Singapore—Madam Chan Hui Peng, the woman suing PUB for $5 million after she fell into an open manhole in 2015, is facing an uphill climb, as lawyers for the national water agency grill her over the claims she has made.
Mdm Chan, 47, says that she sustained physical and psychological injuries, including schizophrenia.
However, the lead counsel for PUB’s insurers, Mr K. Anparasan, said that she “has a proclivity to obtain and amend medical evidence to her satisfaction” and that she “has made a mountain out of a molehill and has seized the opportunity to capitalise on the injuries she allegedly sustained because of the accident,” according to a report from the straitstimes.com.
During the trial on Tuesday (Nov 24) the lawyer said she was faking her mental illness, noting that in July, while she was confined at the Institute of Mental Health (IMH), she was still able to ask for her cellphone so she could talk to her lawyers regarding her suit against the national water agency.
He cited IMH clinical notes that showed she had the presence of mind to ask for her cellphone on July 16.
Mdm Chang told a different story, however, saying, “I’ve been inside for three weeks without contacting a soul outside, my lawyers are looking desperately for me.”
The victim added that it had been her husband who sent the text messages, and that she could only use the phone to retrieve contact details and under the supervision of IMH staff.
On Wednesday (Nov 25), at the continuation of the trial, defence lawyers confronted Mdm Chan concerning her account from the online marketplace Carousell, showing she has gotten good reviews for over three years.
One of the defendant’s lawyers, Grace Tan, said that while Mdm Chan claimed that falling into the manhole has left her wary of meeting strangers, she has, in fact, met a number of buyers, who went on to leave good reviews about her.
Her Carousell account was started in April 2017, which was also when the victim began seeing a psychiatrist.
“You have no issues meeting with strangers to sell things, but you are telling your psychologist and psychiatrist you are wary about meeting new people,” said Ms Tan.
Mdm Chan answered back, “My psychiatrists and psychologists all encourage me to have a normal life, to go and meet people, be friendly, punctual and pleasant.”
At another point in the trial, she was asked by Mr Anparasan, “Will your lies stop today?”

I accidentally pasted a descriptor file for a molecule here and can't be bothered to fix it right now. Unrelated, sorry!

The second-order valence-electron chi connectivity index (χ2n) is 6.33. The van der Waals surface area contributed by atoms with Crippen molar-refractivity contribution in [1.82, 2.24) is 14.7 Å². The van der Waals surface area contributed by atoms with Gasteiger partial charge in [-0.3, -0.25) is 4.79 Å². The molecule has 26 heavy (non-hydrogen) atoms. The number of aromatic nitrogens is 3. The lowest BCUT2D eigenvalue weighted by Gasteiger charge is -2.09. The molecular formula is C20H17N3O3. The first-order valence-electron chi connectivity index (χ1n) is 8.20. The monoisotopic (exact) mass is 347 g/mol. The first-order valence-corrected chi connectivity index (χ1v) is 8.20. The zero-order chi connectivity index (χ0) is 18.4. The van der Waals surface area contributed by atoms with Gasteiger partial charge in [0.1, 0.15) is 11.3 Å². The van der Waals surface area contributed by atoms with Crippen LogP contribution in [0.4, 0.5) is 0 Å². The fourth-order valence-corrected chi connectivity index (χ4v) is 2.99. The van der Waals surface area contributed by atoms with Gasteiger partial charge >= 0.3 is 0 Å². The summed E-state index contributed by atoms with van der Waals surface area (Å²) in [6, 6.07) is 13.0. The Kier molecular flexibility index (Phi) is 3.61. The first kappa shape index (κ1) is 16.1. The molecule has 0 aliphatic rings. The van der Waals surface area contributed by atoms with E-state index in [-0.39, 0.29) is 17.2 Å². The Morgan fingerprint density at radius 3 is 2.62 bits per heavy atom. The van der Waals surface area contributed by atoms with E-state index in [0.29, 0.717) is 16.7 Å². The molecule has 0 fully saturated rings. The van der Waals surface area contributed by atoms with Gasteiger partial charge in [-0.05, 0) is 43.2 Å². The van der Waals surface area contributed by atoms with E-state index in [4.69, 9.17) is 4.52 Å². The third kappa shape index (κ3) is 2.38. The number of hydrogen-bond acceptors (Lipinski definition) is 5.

She answered, “I’m not lying but sure.”
Mdm Chan, a chartered accountant, had said that she had a monthly salary of S$11,500 at the time of her accident, which is the basis for her claim of loss of earnings of over S$1 million.
The defence questioned this, pointing out that Mdm Chan controlled the firm where she worked, and that her mother-in-law is a former director while her husband is a proxy for the shareholder.
She claimed on Tuesday not to know Tan Yew Tiak, a current shareholder, but admitted the following day that he’s actually her uncle.
On the morning of Dec 1, 2015, Mdm Chan fell into a manhole that was almost two metres deep. The manhole was open at that time as it was undergoing inspection.
No warning signs or barricades were put in the area to indicate an open manhole.
Mdm Chan said three PUB officers were standing directly in front of her, a wall was on her left and metal cabinets for electrical cables were to her right. Having no space to go around the three men, she kept going and fell into the open manhole.
The PUB officers managed to get her out quickly and took her to a clinic for immediate treatment. She was referred by the clinic to Tan Tock Seng Hospital, where she was admitted for a broken bone near her right ankle, contusions on her hip, trauma, and other related injuries.
However, Mdm Chan continued to suffer physical and mental health issues and her condition affected her work long after the incident. In March 2017, she obtained psychiatric help and further treatment at Mount Elizabeth Hospital. She also said she had lost a post as a chief financial officer in 2016. -/TISG
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